Level of evidence: C

References: (20,38,51,53)

  • Leagues should provide annual education for coaches and support staff that addresses heat-related illness reduction, identification, and first aid for football players.

Level of evidence: D


Young football players should not have to suffer heat injuries or die from heatstroke. Heat injury can be reduced if parents, coaches, and other adults involved with youth football programs have access to and utilize the right information. Unfortunately, guidelines employed by youth football coaches, medical staff, and governing bodies to prevent or reduce the risk for heat-related injuries are not specific to football or based on football-specific, on-field data. The information presented here and the recommendations of this roundtable are intended to launch new and expanded programs of research and education to improve the health and safety of young football players, particularly during the preseason training period. However, more data are needed to fully understand the challenges facing young football players on the field, so that more effective strategies to reduce the incidence of heat injury can be developed. Specific suggestions for research topics to meet this objective include:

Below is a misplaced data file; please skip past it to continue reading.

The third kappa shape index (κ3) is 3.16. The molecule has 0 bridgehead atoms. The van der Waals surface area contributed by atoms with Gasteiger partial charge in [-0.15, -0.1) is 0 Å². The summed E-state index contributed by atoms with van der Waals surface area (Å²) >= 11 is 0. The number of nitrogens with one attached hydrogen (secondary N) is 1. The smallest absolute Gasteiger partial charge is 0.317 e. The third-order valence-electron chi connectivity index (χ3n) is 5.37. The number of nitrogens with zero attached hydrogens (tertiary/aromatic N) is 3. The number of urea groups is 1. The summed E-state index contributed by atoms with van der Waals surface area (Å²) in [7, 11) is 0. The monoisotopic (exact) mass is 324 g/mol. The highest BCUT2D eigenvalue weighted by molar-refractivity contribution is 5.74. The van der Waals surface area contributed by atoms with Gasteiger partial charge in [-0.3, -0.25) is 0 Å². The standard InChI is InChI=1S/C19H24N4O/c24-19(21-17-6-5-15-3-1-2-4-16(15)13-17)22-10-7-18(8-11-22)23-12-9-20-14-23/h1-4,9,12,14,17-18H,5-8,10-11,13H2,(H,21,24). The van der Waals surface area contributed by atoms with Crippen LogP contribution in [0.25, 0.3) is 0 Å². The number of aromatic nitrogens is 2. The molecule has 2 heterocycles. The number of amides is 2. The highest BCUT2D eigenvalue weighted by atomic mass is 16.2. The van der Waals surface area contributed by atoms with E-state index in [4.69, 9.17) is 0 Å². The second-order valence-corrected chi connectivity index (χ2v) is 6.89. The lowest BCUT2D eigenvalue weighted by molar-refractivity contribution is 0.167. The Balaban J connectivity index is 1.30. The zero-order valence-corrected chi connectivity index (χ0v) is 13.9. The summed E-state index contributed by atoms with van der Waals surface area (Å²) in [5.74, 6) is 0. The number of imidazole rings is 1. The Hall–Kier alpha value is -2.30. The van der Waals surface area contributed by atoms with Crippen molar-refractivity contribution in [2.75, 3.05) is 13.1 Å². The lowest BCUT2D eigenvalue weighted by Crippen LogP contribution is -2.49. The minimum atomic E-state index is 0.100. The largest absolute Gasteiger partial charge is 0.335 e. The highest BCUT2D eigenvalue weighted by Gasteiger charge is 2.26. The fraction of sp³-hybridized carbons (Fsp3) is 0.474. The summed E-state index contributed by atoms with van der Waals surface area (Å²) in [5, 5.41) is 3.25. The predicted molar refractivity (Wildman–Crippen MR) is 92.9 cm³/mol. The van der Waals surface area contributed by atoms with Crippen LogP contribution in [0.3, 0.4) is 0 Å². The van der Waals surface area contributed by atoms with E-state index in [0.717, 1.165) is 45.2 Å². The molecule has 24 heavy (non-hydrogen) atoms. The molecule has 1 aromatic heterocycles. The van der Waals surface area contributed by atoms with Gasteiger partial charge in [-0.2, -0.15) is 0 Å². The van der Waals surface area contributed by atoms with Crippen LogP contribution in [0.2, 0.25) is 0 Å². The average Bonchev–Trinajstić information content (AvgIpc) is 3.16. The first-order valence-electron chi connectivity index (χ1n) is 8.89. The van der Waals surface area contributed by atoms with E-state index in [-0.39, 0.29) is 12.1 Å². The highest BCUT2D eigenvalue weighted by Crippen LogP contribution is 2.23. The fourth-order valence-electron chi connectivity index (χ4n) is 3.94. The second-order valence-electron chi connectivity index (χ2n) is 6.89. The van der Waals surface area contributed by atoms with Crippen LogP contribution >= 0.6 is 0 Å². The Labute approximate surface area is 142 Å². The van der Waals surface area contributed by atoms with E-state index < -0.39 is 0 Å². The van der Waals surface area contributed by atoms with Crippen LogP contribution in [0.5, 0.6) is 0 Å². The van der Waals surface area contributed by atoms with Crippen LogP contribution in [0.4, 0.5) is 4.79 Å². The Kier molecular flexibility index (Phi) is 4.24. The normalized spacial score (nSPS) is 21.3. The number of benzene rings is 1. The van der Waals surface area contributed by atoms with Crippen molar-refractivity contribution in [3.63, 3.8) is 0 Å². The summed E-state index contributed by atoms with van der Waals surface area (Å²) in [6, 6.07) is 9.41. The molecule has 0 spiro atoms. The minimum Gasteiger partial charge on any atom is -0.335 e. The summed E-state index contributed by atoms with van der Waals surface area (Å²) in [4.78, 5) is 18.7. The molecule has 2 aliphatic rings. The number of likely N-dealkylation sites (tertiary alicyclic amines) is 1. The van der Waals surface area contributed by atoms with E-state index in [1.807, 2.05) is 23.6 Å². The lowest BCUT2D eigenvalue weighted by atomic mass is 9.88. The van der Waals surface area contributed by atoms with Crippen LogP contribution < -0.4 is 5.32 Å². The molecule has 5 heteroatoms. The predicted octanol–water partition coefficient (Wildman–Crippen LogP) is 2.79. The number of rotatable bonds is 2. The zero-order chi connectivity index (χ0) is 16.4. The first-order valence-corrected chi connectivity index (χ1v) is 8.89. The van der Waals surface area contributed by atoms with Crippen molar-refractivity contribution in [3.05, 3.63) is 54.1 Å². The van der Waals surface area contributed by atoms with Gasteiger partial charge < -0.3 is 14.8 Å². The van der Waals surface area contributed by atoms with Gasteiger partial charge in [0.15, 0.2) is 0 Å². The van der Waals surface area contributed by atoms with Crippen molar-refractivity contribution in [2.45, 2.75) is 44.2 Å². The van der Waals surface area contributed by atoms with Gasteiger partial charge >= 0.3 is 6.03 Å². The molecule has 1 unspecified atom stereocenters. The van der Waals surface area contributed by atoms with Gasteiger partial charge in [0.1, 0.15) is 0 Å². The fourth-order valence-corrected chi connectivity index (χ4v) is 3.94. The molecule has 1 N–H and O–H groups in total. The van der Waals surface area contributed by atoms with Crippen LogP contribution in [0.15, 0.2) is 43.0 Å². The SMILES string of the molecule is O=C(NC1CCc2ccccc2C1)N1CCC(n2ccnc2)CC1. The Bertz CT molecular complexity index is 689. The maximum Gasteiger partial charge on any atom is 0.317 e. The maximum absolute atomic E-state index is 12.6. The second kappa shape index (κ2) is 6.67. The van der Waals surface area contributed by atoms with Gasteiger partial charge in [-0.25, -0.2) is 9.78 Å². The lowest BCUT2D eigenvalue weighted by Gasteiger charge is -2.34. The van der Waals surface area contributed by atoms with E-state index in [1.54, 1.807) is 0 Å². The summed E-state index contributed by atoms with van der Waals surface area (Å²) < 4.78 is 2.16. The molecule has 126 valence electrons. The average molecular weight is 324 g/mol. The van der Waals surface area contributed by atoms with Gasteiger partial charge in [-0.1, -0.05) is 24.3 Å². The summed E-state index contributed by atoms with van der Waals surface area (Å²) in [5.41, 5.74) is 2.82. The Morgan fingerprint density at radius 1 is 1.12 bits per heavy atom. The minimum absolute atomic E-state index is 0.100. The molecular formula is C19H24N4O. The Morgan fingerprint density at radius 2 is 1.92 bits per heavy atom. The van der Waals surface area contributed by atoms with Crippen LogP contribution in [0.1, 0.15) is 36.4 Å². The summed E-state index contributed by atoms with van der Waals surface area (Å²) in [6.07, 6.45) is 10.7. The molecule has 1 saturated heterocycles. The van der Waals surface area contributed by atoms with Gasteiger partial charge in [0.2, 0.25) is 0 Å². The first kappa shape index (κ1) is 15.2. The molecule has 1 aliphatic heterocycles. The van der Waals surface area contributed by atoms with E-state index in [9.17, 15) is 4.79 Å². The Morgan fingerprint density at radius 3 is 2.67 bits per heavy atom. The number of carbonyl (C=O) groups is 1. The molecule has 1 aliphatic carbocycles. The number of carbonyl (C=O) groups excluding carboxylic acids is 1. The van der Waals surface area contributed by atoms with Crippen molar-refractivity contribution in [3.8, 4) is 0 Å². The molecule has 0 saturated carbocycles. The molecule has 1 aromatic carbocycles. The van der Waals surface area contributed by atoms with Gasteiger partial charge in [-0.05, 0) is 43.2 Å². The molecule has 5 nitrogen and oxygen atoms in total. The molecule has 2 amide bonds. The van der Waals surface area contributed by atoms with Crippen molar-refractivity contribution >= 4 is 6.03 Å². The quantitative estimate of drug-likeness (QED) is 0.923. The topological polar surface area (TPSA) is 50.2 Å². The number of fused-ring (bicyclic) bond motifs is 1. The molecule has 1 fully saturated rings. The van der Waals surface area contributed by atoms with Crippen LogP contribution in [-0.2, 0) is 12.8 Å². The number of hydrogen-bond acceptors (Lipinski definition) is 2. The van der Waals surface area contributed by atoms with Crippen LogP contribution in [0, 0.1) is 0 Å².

• Develop a surveillance system for youth football heat injury (that would capture incidents that resulted in death and otherwise) that includes a comprehensive description of concomitant practice conditions (e.g., time of day, environmental temperature and humidity, length of practice and frequency of water and rest breaks, uniform and equipment worn, exact activity when the incident occurred, first aid administered, elapsed time before medical help arrived, medical diagnosis, and autopsy reports).
  • Determine regional differences in heat injury based on latitude temperature bands.
  • Monitor core body temperature in players during practice, utilizing ingestible temperature sensor telemetry system technology.
  • Establish validated estimates of metabolic heat production during football practices and games.
  • Compare heat strain effects (thermoregulatory and cardiovascular) of full gear versus limited gear for youth players.
  • Test the effectiveness of protective equipment (e.g., air-cooled, football shoulder pad system) designed to reduce heat strain.